By Cole Daniels
When rain drops are hitting the roof, most hunters ignore the alarm and roll over. A warm bed is more comforting than a cold, wet woods. However, those hunters may be missing out on one of the best hunts of the season. Let’s face it, most of us have fewer days than we would like to hunt. Why give up one of those precious days because of the weather?
When it’s raining cats and dogs, deer typically hunker down somewhere they can find shelter. It’s hard to hunt them in this case. But during light rains and when storms are moving in or out, deer are incredibly active. They are moving to find food and seek out refuge. It’s not comfortable to sit in the rain and they will often get up to shake off. This increased movement, especially increased daytime movement, can really swing the odds in a hunter’s favor.
It’s important to stay more comfortable than the deer, however. Gore-Tex and other companies make exceptional waterproof gear that our forefathers would give their left trigger finger for. There are pants, jackets, hats, boots, and gloves. There is simply no reason to not be bone dry. A lot of hunters like to utilize ground blinds during rainy day hunts for shelter. That is certainly one of the big advantages, but tree stand umbrellas and canopies are very affordable and allow you to continue hunting your favorite stand.
Fall arrest systems should always be worn, but extra attention needs to be used in the rain. Your ladder and platform could get slick when wet. I like to punch a few small holes in a piece of carpet and zip tie it to the platform grating. This quiets a stand down and provides a little extra grip in the rain. Grip taping your ladder steps also helps. Both of these things should be done to improve your stand before the season.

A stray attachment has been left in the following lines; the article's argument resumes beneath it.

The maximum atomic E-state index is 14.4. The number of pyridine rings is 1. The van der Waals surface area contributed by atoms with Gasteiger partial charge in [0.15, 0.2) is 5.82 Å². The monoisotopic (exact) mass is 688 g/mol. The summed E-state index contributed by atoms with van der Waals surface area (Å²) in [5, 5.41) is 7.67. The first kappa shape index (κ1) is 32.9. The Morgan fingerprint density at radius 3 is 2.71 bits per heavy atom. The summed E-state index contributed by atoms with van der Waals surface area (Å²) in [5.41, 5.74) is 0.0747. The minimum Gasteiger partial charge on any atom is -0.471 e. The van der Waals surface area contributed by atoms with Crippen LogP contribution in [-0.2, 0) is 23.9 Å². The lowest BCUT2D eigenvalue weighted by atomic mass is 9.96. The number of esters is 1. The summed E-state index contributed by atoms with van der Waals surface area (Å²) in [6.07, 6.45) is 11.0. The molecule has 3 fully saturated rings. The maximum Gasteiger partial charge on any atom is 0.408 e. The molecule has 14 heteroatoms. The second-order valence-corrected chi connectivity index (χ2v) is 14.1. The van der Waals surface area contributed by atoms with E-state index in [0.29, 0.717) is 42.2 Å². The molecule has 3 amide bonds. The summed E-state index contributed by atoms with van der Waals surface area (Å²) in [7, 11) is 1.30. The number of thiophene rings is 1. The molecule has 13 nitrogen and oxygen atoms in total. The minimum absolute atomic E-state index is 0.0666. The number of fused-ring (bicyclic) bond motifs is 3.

Moving through the woods becomes much easier in the rain. Crunchy, dry leaves become wet rags in the rain. Keep in mind, deer can move even quieter than they usually do. Napping is not an option for deer hunting in the rain. Don’t even think about “just resting your eyes”.
What about scent control? Rain pushes all the dust particles in the air to the ground and settles them. Most of the normal scent of the woods is washed to the ground. Since all the stray scent is gone, new scent is easier to detect under most circumstances. Focusing on the wind, taking good approaches to and from your stand site, and a good scent control plan are more important than ever during the rain. Rubber boots will not only control your scent, but will keep your feet dry when trudging through mud and puddles.
Rain doesn’t just wash away scent. One of the greatest tools in a hunter’s arsenal for tracking deer is blood. Rain washes away blood trails making tracking a tough chore. I advise only close, clean shots while hunting in the rain. If your usual maximum range is 40 yards, I’d pull it down to 25 yards. One mistake that I hear of way too often is getting on the trail too fast. Hunters know their blood trail won’t last long, so they start tracking right away and bump the buck into the next county.
Put a good shot on the deer and wait it out. Visually mark the last place you saw him and make a mental note of the spot. If the deer is well hit, it won’t go very far before laying down. Give it time and when you decide to begin tracking, start from the last point and make concentric circles out from there until you find the deer. If the blood trail appears to be washed away, look under the leaves of woodland foliage. The underside of weeds are sheltered and you can often find blood there. If you gave the deer enough time and put a good shot on him, he won’t be far.
Rainy day hunting is not something most hunters look forward to. But it can be very rewarding. The deer are moving and most hunters have their head in a pillow. If you’re prepared, it’s just you and the deer.